- Police Execute Arrest Warrants, Arrest Suspect in Shooting Near Hospital
- "What the Night Can Do" begins filming in Lewisburg Sep. 26
- Hundreds of Nonprofit Organizations Join to Demand Reform of "Rogue" Agency
- Marshall psychology doctoral degree ranked No. 2 in the U.S.
- Man Charged with Child Neglect and Drug Possession
- Rooster's Hosts Princess Night with Mickey and Minnie Mouse IMAGES
- Hallowed WTC Steel Relics Arrive in Huntington IMAGES
- Council Members Discuss Unsafe Structures during Work Session
- UPDATE: Pike County Multiple Murder Investigation; Redacted Autopsy Reports Released
- Council Discusses Recycling Matter That County Failed to Put on Ballot
CoreLogic Home Price Index Rises 9.7% in January, Biggest Increase since April 2006
This represents the biggest increase since April 2006 and the 11th consecutive monthly increase in home prices nationally. according to the Irvine, CA-based firm.
On a month-over-month basis, including distressed sales, home prices increased by 0.7 percent in January 2013 compared to December 2012. The HPI analysis shows that all but two states, Delaware and Illinois, are experiencing year-over-year price gains.
Excluding distressed sales, home prices increased on a year-over-year basis by 9.0 percent in January 2013 compared to January 2012. On a month-over-month basis, excluding distressed sales, home prices increased 1.8 percent in January 2013 compared to December 2012. Distressed sales include short sales and real estate owned (REO) transactions.
"The HPI showed strong growth during the typically slow winter season," said Mark Fleming, chief economist for CoreLogic. "With these gains, the housing market is poised to enter the spring selling season on sound footing. The improvements are materializing across the country, with all but Delaware and Illinois showing increasing HPI and 15 states within 10 percent of their peak values."
Home Prices in Huntington-Ashland Increase
In Huntington-Ashland, home prices, including distressed sales, increased by 5.3 percent in January 2013 compared to January 2012. On a month-over-month basis, home prices, including distressed sales, increased by 0.5 percent in January 2013 compared to December 2012.
Excluding distressed sales, year-over-year prices increased by 6.7 percent in January 2013 compared to January 2012. On a month-over-month basis, excluding distressed sales, the CoreLogic HPI indicates home prices increased by 1.5 percent in January 2013 compared to December 2012.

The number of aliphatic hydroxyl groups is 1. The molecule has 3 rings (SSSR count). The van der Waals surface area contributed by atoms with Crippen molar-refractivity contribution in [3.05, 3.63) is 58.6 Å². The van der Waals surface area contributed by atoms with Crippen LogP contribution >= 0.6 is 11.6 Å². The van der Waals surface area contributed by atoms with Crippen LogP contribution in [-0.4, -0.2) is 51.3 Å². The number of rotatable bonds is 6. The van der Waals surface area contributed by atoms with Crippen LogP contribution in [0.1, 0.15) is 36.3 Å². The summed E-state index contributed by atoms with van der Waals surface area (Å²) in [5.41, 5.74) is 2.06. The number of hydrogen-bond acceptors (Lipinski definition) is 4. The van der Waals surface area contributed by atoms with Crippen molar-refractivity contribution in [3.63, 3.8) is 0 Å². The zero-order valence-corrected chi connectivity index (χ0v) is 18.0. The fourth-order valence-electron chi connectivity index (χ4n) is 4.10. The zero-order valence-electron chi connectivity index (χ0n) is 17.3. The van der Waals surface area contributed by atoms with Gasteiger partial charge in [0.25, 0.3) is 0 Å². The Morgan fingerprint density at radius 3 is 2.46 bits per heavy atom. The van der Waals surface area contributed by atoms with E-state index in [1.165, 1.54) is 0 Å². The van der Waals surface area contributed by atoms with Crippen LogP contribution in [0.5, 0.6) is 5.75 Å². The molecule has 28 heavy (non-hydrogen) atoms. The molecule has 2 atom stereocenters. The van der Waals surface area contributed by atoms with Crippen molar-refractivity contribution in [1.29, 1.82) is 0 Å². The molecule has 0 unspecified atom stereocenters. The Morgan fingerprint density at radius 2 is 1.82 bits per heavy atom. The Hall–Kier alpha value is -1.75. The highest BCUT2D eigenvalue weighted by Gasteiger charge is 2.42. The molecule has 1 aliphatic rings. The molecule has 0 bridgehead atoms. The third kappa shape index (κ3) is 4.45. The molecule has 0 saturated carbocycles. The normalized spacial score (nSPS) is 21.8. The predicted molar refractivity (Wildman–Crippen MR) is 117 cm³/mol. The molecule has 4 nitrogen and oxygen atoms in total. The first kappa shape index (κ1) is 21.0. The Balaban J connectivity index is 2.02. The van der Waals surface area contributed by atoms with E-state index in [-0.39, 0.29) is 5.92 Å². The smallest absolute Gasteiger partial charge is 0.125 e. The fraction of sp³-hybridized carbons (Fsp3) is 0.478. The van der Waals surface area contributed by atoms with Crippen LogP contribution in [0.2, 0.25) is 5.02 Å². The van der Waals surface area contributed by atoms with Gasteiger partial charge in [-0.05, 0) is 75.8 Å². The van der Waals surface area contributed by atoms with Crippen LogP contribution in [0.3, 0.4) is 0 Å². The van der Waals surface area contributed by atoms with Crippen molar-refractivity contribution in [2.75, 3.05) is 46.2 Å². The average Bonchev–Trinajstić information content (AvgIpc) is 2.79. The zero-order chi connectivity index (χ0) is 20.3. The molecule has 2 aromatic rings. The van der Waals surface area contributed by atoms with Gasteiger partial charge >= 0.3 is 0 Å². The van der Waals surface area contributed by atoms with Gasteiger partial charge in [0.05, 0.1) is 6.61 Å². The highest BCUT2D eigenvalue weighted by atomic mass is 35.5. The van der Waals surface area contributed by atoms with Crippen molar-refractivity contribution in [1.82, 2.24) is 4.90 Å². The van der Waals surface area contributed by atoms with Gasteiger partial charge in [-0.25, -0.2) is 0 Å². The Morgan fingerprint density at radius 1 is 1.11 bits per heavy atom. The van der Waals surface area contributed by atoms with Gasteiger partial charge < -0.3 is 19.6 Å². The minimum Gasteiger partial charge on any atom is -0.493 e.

"Home prices continued to gather steam across a broad swath of the country in January, continuing the positive trend we saw during most of 2012," said Anand Nallathambi, president and CEO of CoreLogic. "Many states across the western U.S. and along the East Coast saw average price gains of more than 6 percent, which is likely to boost home sale activity into the first half of 2013."
The CoreLogic Pending HPI indicates that February 2013 home prices, including distressed sales, are expected to rise by 9.7 percent on a year-over-year basis from February 2012 and fall by 0.3 percent on a month-over-month basis from January 2013, reflecting a seasonal winter slowdown.
Excluding distressed sales, February 2013 home prices are poised to rise 11.3 percent year over year from February 2012 and by 1.8 percent month over month from January 2013.
The CoreLogic Pending HPI is a proprietary and exclusive metric that provides the most current indication of trends in home prices. It is based on Multiple Listing Service (MLS) data that measure price changes for the most recent month.
Highlights as of January 2013:
> Including distressed sales, the five states with the highest home price appreciation were: Arizona (+20.1 percent), Nevada (+17.4 percent), Idaho (+14.9 percent), California (+14.1 percent) and Hawaii (+14.0 percent).
> Including distressed sales, this month only two states posted home price depreciation: Illinois (-0.4 percent) and Delaware (-0.1 percent).
> Excluding distressed sales, the five states with the highest home price appreciation were: Nevada (+17.5 percent), Arizona (+16.5 percent), California (+14.5 percent), Hawaii (+13.9 percent) and Idaho (+13.2 percent).
> Excluding distressed sales, no states posted home price depreciation in January. Including distressed transactions, the peak-to-current change in the national HPI (from April 2006 to January 2013) was -26.4 percent. Excluding distressed transactions, the peak-to-current change in the HPI for the same period was -19.9 percent.
> The five states with the largest peak-to-current declines, including distressed transactions, were Nevada (-51.6 percent), Florida (-43.0 percent), Arizona (-38.9 percent), Michigan (-37.4 percent) and Rhode Island (-35.5 percent).
> Of the top 100 Core Based Statistical Areas (CBSAs) measured by population, 92 are showing year-over-year increases in January, up from 87 in December.